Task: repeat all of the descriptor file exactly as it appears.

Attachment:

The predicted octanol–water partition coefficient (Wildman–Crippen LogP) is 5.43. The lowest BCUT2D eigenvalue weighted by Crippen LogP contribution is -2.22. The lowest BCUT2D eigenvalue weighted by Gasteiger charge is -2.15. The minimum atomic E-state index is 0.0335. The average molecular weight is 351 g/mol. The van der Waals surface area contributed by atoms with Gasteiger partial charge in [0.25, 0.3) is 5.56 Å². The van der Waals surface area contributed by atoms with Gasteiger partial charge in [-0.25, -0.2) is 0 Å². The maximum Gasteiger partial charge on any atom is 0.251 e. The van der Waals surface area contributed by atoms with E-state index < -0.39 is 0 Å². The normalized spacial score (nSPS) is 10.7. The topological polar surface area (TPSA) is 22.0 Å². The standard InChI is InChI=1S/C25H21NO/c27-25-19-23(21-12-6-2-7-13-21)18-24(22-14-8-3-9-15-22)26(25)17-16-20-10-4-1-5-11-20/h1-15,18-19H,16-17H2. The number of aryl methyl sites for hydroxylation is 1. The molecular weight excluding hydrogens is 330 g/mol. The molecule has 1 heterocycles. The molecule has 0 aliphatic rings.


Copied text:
The predicted octanol–water partition coefficient (Wildman–Crippen LogP) is 5.43. The lowest BCUT2D eigenvalue weighted by Crippen LogP contribution is -2.22. The lowest BCUT2D eigenvalue weighted by Gasteiger charge is -2.15. The minimum atomic E-state index is 0.0335. The average molecular weight is 351 g/mol. The van der Waals surface area contributed by atoms with Gasteiger partial charge in [0.25, 0.3) is 5.56 Å². The van der Waals surface area contributed by atoms with Gasteiger partial charge in [-0.25, -0.2) is 0 Å². The maximum Gasteiger partial charge on any atom is 0.251 e. The van der Waals surface area contributed by atoms with E-state index < -0.39 is 0 Å². The normalized spacial score (nSPS) is 10.7. The topological polar surface area (TPSA) is 22.0 Å². The standard InChI is InChI=1S/C25H21NO/c27-25-19-23(21-12-6-2-7-13-21)18-24(22-14-8-3-9-15-22)26(25)17-16-20-10-4-1-5-11-20/h1-15,18-19H,16-17H2. The number of aryl methyl sites for hydroxylation is 1. The molecular weight excluding hydrogens is 330 g/mol. The molecule has 1 heterocycles. The molecule has 0 aliphatic rings.